Over the past few weeks, the Russian campaign has focused on the Donbas region and the southern parts of Ukraine. The bombardment of Kharkiv continues; however, it seems that the aggressors’ target of choice has shifted from the city center to densely populated districts in the outskirts. The names Mariupol, Melitopol, and Kherson have become commonplace, thanks to intense, if sometimes misguided, media coverage.
News coming from Mariupol, which is now virtually completely occupied, is fragmented and contradictory. On March 23rd, Ukrainian newspapers reported that the Kuindzhi museum had been destroyed. According to the story, only three paintings were saved. Russian bombs had allegedly destroyed all the other canvases, including Ivan Aivazovsky’s, “Sunrise on the Shore of the Caucasus,” which supposedly burned during the bombing.
We don’t yet know who saved the Kuinddzhi’s canvases, but it now seems that Aivazovsky’s famous seascape was saved from the fire, along with other works that have yet to be catalogued.
However, news of its survival isn’t provoking too much joy. According to a statement by representatives of the Mariupol city council, the Russian occupiers made off with priceless objects from the Regional Museum, including an ancient Torah scroll, an early Nineteenth Century Greek gospel printed in Venice, and a selection of icons. The Russians also “confiscated” more than 200 medals from the Ukhim Kharbet Memorial Museum. Paintings from the Kuindzhi Museum, including “Red Sunset over the Dnieper” and Aivazovsky’s famous seascape, also became war trophies.
According to the Mariupol city council, Russian forces made off with approximately 2000 objects belonging to Mariupol museums. Some museum directors are reported to have collaborated in the looting, whether voluntarily or under duress.
These were not individual acts of larceny. There is mounting evidence that the looting of museum collections in Ukraine has been well organized and carefully targeted. The stolen objects have reportedly been transported to Russian-controlled Donetsk.
This systematic theft in the chaos of war calls to mind the activities of the Soviet trophy brigades, which removed more than 2,000,000 objects of cultural property from occupied Germany and other European countries at the end of the Second World War. Apparently, the Russian military wants to reenact the war with the “Nazis” in all its details, not omitting the wartime practice of plundering art.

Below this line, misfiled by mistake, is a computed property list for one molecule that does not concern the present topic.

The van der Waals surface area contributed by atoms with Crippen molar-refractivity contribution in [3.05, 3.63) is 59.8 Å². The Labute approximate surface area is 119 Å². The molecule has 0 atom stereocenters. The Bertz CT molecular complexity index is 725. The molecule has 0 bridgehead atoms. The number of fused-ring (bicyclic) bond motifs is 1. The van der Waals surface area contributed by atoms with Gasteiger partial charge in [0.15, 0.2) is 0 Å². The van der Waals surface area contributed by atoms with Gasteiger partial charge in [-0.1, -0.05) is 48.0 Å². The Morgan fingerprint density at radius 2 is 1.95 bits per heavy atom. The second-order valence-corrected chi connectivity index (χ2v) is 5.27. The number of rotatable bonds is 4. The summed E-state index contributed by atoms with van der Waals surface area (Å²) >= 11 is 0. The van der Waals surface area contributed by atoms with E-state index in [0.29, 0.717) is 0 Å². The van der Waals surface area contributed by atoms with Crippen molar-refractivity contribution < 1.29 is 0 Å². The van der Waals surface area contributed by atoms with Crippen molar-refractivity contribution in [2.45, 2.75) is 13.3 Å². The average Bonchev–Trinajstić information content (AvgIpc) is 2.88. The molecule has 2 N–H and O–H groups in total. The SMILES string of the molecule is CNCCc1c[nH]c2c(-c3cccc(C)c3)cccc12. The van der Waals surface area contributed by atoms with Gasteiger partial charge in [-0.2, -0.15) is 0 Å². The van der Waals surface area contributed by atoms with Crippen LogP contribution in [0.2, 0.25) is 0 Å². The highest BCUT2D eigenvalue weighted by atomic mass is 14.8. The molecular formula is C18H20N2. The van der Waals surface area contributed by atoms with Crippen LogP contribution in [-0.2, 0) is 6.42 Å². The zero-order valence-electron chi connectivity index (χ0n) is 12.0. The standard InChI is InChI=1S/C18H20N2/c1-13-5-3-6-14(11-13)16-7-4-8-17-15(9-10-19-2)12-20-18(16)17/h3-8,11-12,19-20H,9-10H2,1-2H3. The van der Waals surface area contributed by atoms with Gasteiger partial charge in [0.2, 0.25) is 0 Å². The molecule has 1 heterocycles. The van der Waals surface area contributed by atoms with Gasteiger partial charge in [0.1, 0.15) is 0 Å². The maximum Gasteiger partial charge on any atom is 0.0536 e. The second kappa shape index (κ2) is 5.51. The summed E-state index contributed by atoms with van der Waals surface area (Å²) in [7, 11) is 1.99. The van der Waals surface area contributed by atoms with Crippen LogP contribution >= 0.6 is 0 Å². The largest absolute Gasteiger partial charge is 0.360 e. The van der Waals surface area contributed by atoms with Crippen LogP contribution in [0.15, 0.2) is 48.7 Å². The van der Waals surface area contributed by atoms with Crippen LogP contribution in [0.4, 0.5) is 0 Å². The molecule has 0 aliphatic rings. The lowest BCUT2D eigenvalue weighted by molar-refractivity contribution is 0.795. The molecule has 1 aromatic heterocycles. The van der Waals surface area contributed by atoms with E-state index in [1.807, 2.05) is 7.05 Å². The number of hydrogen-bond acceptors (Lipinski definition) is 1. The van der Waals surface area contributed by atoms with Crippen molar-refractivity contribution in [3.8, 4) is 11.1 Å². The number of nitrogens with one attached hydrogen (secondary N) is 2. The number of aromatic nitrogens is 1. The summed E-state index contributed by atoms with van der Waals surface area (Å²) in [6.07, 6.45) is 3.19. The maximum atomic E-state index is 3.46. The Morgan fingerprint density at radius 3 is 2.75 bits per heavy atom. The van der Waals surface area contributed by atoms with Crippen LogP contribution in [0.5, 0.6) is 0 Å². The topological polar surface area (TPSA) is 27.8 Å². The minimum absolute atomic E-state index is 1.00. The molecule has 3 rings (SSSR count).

Many are asking why the collections of the Mariupol museums weren’t evacuated in a timely fashion.
On April 30th, Oleksandr Tkachenko, Ukraine’s Minister of Culture and Informational Policy, said that he offered to evacuate the city’s museums at the beginning of March, but that his offer fell on the deaf ears of local officials. He also claimed that the museum collections of Chernikhiv and Kherson were not evacuated because of the speed of the Russian advance.
On April 27th, the Military Administration of the Zaporizhie Region stated that Russian occupiers had “confiscated” a collection of Scythian gold artifacts hidden by the staff of the Melitopol Regional Museum.
The story was that a collaborator had betrayed the location of the collection to the occupiers. Ukrainian and international newspapers reported this as news. However, on April 29th, Oleksandr Starukh, head of the Military-Civil Administration of the Zaporizhie Region, retracted the statement. He claimed that the Scythian gold had been evacuated from the Mariupol Museum in early March. Starukh went further by stating that everything of historical-cultural value had been evacuated from all city museums.
Vladislav Moroko, director of the Department of Culture and Informational Policy of the Military-Civil Administration of the Zaporizhie Region, said that the museum had never actually had the original Scythian gold objects.
Numerous Ukrainian newspapers reprinted this statement, but on May 11th, Ukraine’s Office of the Prosecutor General announced that it had started an investigation into the removal of gold objects from the Melitopol Museum by Russian occupiers “in violation of the laws of war.” The museum’s director, Leila Ibragimova, bitterly commented, “I think that the Ministry of Culture, which didn’t think about anything and did nothing, is guilty in such an outcome.”
In other news, on the night of the 6th of May, a Russian missile destroyed the Hryhorii Skovoroda Literary Memorial Museum in the village of Skovorodynivka, not far from Kharkiv.
The museum was in a late-18th-Century manor house that once belonged to the Kovalevsky family. Hryhorii Skovoroda (1722- 1794), the famous Ukrainian philosopher and poet, spent his last days there. The museum included Skovorada’s reconstructed rooms furnished with pieces of period furniture.
The museum’s collection was composed of documents and family heirlooms connected to the philosopher. Skovoroda loved the manor grounds and wanted to be buried there. His grave is near the manor house. His self-composed epitaph — “The world tried to catch me, but didn’t succeed –” is carved on his tombstone.
The bombardment of the museum seems to have been an act of deliberate cultural destruction. It had no tactical importance and wasn’t connected to any military activity.
The first reports of the museum’s destruction suggested that there had been plenty of time to evacuate the entire collection. However, photographs of the bombed-out exhibit halls show the bust of the philosopher on the floor, surrounded by debris.
Perhaps it was too heavy to carry away.